C. The simple way of arriving at how man procures God’s forgiveness is to observe teaching which mentions how to have “forgiveness” or “remission” of sin. It was prophesied “whosoever believeth in him (Christ, dm) shall receive remission of sins” (Acts 10: 43). This belief, however, is not passive or dead (Jas. 2: 19-26). “Believeth” (pisteuonta) is in the accusative case, singular in number, masculine in gender, participle, and present tense (The Analytical Greek Lexicon, pg. 326). The contemplated belief, then, which leads to forgiveness is on going and active (see “John 3: 16, A Great Statement,” located in the archives). Furthermore, the scriptures enjoin acts in addition to the initial act of belief – acts which are “for the remission of sin” (Acts 2: 38, repentance and baptism). The totality of the teaching of the New Testament regarding how the non-Christian obtains the forgiveness of sin or salvation is: Belief (Jn. 8: 24, Heb. 11: 6), repentance (Acts 2: 38), confession of Jesus’ deity (Rom. 10: 9, 10), and water baptism (Acts 2: 38, 22: 16, see “Salvation,” accessed from the home page). Water baptism is the consummating act which puts one into Jesus Christ, where salvation is enjoyed (Gal. 3: 26, 27, 2 Tim. 2: 10). “I do not agree,” one objects. Remember, God is the offended and it is man’s responsibility as the offender to humbly comply with God’s terms of forgiveness – not argue and substitute his own plans and means!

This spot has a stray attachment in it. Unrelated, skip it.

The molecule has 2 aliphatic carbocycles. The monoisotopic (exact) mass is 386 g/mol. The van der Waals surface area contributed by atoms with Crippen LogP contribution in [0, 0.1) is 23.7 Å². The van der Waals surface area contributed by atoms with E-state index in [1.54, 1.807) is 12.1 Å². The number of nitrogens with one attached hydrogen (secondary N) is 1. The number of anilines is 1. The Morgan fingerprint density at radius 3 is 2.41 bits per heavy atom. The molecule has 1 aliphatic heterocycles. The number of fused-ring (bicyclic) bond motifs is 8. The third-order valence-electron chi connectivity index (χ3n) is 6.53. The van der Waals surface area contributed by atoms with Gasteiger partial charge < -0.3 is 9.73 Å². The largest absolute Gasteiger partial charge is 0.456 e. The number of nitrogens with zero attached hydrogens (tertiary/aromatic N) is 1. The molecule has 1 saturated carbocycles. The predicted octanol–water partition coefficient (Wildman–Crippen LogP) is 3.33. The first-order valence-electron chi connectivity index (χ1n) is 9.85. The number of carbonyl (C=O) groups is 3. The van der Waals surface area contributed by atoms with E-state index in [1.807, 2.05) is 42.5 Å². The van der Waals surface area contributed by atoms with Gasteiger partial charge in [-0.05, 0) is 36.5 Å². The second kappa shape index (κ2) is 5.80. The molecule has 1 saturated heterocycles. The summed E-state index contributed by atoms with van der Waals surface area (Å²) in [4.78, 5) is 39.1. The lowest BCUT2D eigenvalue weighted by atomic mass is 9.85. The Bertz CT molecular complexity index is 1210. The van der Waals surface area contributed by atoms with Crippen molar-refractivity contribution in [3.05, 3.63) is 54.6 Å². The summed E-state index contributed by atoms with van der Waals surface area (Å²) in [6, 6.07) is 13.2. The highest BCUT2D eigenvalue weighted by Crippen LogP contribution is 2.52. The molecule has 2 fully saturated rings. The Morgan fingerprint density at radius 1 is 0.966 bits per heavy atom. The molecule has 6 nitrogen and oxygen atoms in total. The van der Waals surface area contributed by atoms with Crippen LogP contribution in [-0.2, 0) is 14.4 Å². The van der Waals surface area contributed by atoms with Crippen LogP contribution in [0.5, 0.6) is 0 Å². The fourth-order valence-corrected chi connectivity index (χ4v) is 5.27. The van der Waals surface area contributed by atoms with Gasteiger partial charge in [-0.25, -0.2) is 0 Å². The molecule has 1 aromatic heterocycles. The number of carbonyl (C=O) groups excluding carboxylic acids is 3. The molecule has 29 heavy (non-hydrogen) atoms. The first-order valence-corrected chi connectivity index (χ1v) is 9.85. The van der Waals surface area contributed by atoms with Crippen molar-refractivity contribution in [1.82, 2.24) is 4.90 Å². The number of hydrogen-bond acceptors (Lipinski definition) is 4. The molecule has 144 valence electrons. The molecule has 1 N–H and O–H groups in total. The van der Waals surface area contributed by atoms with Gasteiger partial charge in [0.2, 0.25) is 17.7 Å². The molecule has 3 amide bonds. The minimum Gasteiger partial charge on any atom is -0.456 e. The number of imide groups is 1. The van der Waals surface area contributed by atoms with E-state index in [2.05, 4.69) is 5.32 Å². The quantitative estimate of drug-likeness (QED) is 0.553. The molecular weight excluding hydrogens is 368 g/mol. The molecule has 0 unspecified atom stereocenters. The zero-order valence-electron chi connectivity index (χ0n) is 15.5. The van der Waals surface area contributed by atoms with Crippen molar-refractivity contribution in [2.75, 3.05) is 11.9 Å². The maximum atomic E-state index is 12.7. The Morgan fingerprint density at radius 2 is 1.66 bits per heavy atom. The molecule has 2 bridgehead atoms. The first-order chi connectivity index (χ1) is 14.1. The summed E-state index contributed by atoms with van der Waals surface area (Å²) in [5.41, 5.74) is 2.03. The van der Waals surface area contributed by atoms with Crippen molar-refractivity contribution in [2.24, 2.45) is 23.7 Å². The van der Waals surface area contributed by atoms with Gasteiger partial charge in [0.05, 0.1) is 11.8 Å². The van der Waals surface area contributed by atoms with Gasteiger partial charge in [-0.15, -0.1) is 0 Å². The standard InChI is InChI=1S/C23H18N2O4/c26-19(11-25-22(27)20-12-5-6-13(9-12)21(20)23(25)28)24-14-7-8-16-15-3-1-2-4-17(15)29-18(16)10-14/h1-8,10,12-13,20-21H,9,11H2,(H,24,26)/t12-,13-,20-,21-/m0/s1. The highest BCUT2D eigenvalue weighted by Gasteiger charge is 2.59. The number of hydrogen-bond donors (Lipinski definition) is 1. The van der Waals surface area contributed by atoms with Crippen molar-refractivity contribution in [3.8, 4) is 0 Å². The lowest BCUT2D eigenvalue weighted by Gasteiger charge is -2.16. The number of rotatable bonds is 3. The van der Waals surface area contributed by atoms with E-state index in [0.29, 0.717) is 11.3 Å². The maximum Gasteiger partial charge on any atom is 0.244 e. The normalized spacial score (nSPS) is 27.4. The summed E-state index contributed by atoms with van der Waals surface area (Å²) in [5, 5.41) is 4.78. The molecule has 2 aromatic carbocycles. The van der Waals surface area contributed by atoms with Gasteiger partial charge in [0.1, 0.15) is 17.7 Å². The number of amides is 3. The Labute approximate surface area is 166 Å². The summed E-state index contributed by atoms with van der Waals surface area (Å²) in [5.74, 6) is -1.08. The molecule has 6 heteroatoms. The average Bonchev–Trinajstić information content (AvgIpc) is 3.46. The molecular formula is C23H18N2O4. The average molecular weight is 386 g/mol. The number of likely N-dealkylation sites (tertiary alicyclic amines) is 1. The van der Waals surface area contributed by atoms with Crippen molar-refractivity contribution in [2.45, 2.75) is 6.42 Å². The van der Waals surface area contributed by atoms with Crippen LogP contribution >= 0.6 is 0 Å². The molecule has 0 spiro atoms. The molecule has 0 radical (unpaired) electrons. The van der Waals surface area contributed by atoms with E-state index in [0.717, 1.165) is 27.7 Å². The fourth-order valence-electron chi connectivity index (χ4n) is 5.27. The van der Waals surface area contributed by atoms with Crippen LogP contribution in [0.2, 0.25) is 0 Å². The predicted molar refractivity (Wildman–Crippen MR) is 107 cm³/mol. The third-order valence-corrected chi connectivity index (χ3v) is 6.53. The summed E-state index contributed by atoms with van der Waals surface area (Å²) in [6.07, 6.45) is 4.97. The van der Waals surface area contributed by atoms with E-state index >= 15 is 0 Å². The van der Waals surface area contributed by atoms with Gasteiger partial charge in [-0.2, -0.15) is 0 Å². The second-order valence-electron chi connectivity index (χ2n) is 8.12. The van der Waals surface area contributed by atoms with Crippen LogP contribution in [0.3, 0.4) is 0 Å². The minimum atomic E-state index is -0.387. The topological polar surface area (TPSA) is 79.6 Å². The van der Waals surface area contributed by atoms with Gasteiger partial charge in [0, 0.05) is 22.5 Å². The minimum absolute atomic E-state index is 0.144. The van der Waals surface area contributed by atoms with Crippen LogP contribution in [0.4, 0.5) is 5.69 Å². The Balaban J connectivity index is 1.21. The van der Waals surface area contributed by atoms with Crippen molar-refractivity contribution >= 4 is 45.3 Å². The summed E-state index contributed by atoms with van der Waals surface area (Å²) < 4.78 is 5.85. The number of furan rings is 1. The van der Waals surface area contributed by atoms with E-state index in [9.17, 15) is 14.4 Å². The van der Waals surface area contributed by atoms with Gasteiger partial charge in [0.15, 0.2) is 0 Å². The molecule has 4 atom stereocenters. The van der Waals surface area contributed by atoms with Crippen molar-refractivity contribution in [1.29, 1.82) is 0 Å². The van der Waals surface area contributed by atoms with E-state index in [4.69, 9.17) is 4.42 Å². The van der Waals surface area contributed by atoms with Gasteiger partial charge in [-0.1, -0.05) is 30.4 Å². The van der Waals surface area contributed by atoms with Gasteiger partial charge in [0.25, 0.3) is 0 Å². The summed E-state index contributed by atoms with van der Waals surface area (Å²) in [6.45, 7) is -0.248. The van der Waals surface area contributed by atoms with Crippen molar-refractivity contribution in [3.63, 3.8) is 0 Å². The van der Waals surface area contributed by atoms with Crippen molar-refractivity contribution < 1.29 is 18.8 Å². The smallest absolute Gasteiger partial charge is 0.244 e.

IV. Man’s forgiveness of man’s sins in general

A. The Christians at Corinth were commanded to forgive the member who had been in sin (2 Cor. 2: 7, 6-9, I Cor. 5). The situation at Corinth did not involve a personal infraction against the individual members, as such (I Cor. 5, cf. Matt. 18: 15-17). It will be observed in this scenario, just as in the case regarding God’s forgiveness of man’s sins, the forgiveness was conditional – the sinner had repented (2 Cor. 2: 6).

V. Man’s forgiveness of man in cases of personal offences

A. One can personally sin against another (Matt. 18: 15-17). In such cases, there is a prescribed procedure that must be followed (ibid.). This forgiveness, however, is also conditional. “Take heed to yourselves: if thy brother trespass against thee, rebuke him; and if he repent, forgive him,” Jesus teaches (Lk. 17: 3). If there is no repentance, there can be no forgiveness!

a. Hence, in all three possible areas of forgiveness – God’s forgiveness of man, man’s forgiveness of man’s sins in general, and man’s forgiveness of man in cases of personal offences – forgiveness is conditioned and contingent on the sinner complying with God’s terms of forgiveness.

Conclusion: The prophet said, “…though your sins be as scarlet, they shall be as white as snow; though they be red like crimson, they shall be as wool” (Isa. 1: 18). To be forgiven means to be released and free of guilt! “Unto him that loved us, and washed us from our sins in his own blood” (Rev. 1: 5).